LONDON (Reuters) - The Bank of England left interest rates at record lows on Thursday but is likely to suggest next week that borrowing costs could rise sooner than it had forecast as the economic recovery gathers pace.
Britain is now in a very different position from the euro zone, where weak growth and a slump in inflation prompted the European Central Bank to cut its refinancing rate to a new record low of 0.25 percent.
When the BoE launched its "forward guidance" plan three months ago, it said it would not raise rates until unemployment fell to 7 percent, something it predicted would not happen until well into 2016.
With growth picking up, house prices rising at double the rate of inflation and signs that broader price pressures are building, many economists - including former Bank policymaker Deanne Julius - believe a rate rise could be warranted much sooner than the BoE is suggesting.
Julius, who was considered a dove when she served on the Monetary Policy Committee a decade ago, said Britain's economy was now in full recovery mode, helped by government's Help to Buy scheme to kick-start the housing market.
"Help to Buy has really been the spark that lit the fire," she told a monetary policy discussion organized by Fathom Financial Consulting. "Of course a fire gives you a nice warm glow for a while but it can easily get out of control."
The BoE will publish updated forecasts for growth, inflation and unemployment next Wednesday. An upward revision to growth looks certain after the economy grew by 0.8 percent in the third quarter - the fastest rate in more than three years.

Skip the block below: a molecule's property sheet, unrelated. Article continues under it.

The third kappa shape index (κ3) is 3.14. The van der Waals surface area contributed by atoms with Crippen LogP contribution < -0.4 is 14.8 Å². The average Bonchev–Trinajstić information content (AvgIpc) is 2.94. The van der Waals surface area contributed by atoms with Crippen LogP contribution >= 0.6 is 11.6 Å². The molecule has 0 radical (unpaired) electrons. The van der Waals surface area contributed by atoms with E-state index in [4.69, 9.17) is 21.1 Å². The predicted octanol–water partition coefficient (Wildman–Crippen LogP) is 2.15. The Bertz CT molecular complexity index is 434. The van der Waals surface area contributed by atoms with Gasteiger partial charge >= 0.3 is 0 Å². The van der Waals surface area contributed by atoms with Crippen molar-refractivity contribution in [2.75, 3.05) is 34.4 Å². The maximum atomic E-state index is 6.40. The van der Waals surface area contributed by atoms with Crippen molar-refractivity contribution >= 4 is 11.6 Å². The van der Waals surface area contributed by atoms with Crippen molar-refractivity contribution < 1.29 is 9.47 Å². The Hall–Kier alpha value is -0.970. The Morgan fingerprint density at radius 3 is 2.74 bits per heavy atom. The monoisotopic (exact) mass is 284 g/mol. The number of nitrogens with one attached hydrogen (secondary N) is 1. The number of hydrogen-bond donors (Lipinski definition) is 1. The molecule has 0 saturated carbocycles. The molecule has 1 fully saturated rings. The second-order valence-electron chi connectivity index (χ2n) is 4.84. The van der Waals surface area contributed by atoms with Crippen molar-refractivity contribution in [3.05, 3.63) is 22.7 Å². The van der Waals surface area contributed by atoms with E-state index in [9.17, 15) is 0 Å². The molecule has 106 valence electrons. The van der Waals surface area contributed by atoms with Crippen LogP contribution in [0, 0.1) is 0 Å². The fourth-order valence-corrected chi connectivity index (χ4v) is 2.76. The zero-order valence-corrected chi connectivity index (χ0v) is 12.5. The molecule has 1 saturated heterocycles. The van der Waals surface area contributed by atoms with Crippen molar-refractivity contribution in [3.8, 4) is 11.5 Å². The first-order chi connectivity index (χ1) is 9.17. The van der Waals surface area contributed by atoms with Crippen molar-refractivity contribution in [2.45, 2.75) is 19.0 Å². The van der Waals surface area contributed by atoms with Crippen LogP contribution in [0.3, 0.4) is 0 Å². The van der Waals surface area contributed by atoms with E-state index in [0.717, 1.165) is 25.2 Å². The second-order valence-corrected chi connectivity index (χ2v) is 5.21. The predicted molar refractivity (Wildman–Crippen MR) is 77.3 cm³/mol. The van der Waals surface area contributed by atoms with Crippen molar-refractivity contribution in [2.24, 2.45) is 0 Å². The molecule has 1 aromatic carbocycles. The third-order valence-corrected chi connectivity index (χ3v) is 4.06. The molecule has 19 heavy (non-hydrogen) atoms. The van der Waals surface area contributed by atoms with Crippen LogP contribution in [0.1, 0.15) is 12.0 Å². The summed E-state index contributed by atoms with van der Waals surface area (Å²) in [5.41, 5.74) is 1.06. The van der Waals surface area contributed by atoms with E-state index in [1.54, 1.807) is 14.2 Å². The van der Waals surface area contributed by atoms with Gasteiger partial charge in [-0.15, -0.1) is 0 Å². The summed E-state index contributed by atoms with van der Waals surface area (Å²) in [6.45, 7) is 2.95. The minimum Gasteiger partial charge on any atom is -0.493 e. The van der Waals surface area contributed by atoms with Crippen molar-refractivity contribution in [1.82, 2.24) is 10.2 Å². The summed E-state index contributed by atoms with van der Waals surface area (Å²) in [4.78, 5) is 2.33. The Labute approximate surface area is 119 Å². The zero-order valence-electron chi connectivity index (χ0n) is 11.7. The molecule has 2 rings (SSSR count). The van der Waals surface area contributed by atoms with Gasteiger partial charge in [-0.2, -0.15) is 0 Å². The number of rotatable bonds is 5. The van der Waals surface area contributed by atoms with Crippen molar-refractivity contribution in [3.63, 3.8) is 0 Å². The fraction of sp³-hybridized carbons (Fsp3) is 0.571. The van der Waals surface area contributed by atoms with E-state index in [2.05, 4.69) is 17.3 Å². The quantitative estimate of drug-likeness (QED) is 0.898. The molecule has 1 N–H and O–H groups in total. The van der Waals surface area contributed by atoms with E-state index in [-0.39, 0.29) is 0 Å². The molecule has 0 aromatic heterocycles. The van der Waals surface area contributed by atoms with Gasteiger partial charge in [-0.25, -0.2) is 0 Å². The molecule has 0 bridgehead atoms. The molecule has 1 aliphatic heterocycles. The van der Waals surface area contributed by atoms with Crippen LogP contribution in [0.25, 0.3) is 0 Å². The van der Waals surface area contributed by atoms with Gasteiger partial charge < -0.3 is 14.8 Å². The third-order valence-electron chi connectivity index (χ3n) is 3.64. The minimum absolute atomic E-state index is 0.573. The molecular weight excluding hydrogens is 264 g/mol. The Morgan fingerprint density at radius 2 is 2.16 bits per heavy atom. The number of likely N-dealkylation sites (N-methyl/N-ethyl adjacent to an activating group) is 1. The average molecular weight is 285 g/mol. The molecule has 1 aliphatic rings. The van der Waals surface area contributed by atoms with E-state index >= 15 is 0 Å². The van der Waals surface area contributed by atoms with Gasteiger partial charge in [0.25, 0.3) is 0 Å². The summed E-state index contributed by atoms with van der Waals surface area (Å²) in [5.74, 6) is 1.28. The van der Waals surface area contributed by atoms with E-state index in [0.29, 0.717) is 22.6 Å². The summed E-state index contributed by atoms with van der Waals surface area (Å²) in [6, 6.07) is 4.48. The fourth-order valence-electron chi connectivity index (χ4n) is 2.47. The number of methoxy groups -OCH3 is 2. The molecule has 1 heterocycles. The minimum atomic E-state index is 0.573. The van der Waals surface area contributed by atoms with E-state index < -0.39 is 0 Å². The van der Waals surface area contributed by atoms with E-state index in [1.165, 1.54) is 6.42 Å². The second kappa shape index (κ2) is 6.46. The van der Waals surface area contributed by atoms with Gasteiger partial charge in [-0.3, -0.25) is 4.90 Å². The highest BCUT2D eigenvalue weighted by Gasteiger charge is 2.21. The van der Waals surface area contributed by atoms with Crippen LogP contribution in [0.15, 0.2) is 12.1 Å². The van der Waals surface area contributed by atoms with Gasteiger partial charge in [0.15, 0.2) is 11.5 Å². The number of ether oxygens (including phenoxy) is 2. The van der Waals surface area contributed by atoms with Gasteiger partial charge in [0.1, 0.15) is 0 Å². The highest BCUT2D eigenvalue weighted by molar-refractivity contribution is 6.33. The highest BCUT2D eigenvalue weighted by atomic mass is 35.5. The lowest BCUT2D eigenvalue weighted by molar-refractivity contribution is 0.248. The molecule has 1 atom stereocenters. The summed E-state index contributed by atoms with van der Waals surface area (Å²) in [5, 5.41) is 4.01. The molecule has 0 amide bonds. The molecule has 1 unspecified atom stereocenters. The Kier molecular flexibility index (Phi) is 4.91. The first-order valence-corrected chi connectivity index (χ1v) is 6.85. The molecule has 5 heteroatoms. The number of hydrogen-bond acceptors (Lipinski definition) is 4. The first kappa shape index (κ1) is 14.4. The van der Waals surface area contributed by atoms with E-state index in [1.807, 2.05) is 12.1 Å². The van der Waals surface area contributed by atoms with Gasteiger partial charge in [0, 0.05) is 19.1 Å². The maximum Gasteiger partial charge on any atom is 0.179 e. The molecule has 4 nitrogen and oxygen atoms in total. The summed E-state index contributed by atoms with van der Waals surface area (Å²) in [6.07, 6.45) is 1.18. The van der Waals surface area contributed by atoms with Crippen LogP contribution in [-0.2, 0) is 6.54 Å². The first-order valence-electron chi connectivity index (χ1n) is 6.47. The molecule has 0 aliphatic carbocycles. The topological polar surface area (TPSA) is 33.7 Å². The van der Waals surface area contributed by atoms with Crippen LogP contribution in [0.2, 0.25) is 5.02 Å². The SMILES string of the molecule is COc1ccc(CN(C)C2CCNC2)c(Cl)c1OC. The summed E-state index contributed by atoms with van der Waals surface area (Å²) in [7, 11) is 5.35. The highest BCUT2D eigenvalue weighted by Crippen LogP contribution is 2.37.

Mindful that higher government bond yields could choke off the recovery, the Bank will be wary of sending a hawkish message but it is likely to move its unemployment forecast a bit closer to those of private economists.
Minutes to last month's Monetary Policy Committee meeting showed policymakers concluded that it now "seemed probable that unemployment would be lower, and output growth faster, in the second half of 2013 than expected at the time of the August Inflation Report."
UK interest rates have stood at a record-low 0.5 percent since March 2009 as policymakers have sought to shore up an economy battered by the financial crisis and a heavy overhang of debt.
Britain's economic turnaround has been dramatic. Seen as a recovery laggard at the start of the year, Britain now has one of the fastest-growing economies in the G7.
As the economy has picked up speed, calls for more stimulus from a minority of the BoE's policymakers have faded away.
The Bank's Monetary Policy Committee opted on Thursday to leave its bond-buying programme unchanged at 375 billion pounds ($603 billion), as expected by all the economists who took part in a Reuters poll.